How'd I happen to come to Hot Springs? They got me to come to work on

the water mains. Worked for the water works a long time. Then I worked

for a Mr. Smith in the bath house. I fired the furnace for him. Then

for about 15 years I kept the yard at the Kingsway----the Eastman it

was then. I kept the lawn clean at the Eastman Hotel. That was about

the last steady work I did.



Yes and in between I used to haul things. Had me an express wagon.

Used to build rock walls too. Built good walls.



Who did you say you was, Miss? Your father was Jack Hudgins--Law,

child, law----"



A feeble hand reached for the hand of the white woman and took it. The

old eyes filled with tears and the face distorted in weaping. For a

few minutes he sat, then he rose, and the young woman rose with him.

For a moment she put a comforting arm around him and soon he was

quieter.



"Law, so your father was Jack Hudgins. How well I does remember him.

Whatever did become of that fine boy? Dead did you say? I remembers

now. He was a fine man, a mighty--mighty fine man. Jack Hudgins girl!



Yes, Miss, I guess you has seen me around a lot. Lots of folks know

me. They'll come along the street and they'll say, 'Hello Logan!' and

sometimes I won't know who they are, but they'll know me.



I remember once, it's been years and years ago, a man come along

Central Avenue--a white man. I was going along the street and suddenly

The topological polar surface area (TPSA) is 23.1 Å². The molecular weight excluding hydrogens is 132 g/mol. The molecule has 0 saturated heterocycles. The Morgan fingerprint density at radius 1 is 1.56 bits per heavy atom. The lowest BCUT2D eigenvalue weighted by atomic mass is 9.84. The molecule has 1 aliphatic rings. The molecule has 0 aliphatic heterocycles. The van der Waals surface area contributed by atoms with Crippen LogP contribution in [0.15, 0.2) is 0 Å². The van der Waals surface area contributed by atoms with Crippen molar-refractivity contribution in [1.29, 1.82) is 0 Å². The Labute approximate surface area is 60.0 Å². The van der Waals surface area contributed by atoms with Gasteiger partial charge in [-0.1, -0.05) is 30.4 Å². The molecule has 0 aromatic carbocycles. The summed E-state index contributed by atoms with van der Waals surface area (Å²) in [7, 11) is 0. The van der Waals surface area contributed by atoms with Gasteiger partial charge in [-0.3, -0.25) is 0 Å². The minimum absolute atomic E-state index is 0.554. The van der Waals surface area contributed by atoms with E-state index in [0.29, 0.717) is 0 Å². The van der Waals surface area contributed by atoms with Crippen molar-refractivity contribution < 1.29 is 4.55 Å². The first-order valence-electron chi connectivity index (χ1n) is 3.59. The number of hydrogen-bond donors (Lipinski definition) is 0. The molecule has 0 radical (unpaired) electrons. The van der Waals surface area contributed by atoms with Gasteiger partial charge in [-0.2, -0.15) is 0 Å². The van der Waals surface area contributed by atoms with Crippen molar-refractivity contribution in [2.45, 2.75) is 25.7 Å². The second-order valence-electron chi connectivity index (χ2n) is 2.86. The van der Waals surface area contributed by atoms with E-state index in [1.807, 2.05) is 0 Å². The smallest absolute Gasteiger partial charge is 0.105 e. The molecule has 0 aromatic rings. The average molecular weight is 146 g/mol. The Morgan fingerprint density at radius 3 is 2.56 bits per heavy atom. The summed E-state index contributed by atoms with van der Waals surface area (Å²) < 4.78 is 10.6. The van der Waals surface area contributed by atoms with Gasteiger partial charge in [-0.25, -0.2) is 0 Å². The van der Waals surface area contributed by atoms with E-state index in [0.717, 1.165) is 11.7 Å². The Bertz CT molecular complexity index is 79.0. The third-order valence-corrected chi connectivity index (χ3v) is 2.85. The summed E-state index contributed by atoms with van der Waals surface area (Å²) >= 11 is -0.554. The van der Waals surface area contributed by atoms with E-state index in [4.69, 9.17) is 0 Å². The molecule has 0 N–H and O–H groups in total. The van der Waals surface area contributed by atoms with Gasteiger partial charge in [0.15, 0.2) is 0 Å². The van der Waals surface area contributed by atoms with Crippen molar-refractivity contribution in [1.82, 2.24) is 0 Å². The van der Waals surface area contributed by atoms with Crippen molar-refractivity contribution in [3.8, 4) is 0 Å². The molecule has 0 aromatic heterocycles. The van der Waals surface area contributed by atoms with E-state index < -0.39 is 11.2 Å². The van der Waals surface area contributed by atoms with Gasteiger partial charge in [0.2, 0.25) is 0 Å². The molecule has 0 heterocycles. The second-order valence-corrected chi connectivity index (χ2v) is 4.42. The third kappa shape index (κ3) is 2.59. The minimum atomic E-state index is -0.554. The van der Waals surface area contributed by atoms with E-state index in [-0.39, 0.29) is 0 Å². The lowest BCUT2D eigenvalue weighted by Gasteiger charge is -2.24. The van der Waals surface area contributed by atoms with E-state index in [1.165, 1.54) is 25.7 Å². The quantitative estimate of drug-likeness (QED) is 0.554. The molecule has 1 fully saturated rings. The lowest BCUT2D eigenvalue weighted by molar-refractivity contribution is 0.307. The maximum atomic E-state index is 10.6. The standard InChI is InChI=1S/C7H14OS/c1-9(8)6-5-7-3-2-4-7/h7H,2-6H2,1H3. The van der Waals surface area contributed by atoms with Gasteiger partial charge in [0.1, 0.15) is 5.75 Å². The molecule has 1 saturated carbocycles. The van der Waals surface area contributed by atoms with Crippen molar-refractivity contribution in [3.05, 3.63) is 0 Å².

he grabbed me and hugged me. It scared me at first. 'Logan,' he says,

'Logan' he says again. 'Logan, I'd know you anywhere. How glad I am to

see you.' But I didn't recognize him. 'Wife,' he says 'wife, come on

over and speak to Logan, he saved my life once.' Invited me to come

and see him too, he did.



Things have been mighty hard for the last few years. Seems like we

could get the pension. First they had a rule that we'd have to sign

away the home if we got $9.00 a month. Well, my wife's daughter was

taking care of us. Even if we got the $9 she'd still have to help. She

wasn't making much, but she was dividing everything--going without

shoes and everything. So we thought it wasn't fair to her to sign away

our home after all she'd done for us----so that they'd just kick her

out when we was dead--she'd been too good to us. So we says 'No!' We

been told that they done changed that rule, but we can't seem to get

help at all. Maybe, Miss, there's somthing you can do. We sure would

be thankful, if you could help us get on.



All my folks is dead, my mother and my father and all my brothers, my

first and my second wives and both my children. My wife's daughter

helps us all she can. She's mighty good to us. Don't know what we'd do

without her. Thank you, glad you come to see us. Glad to know you. If

you can talk to them over at the Court House, we'd be glad. Good-bye.

Come to see us ag in."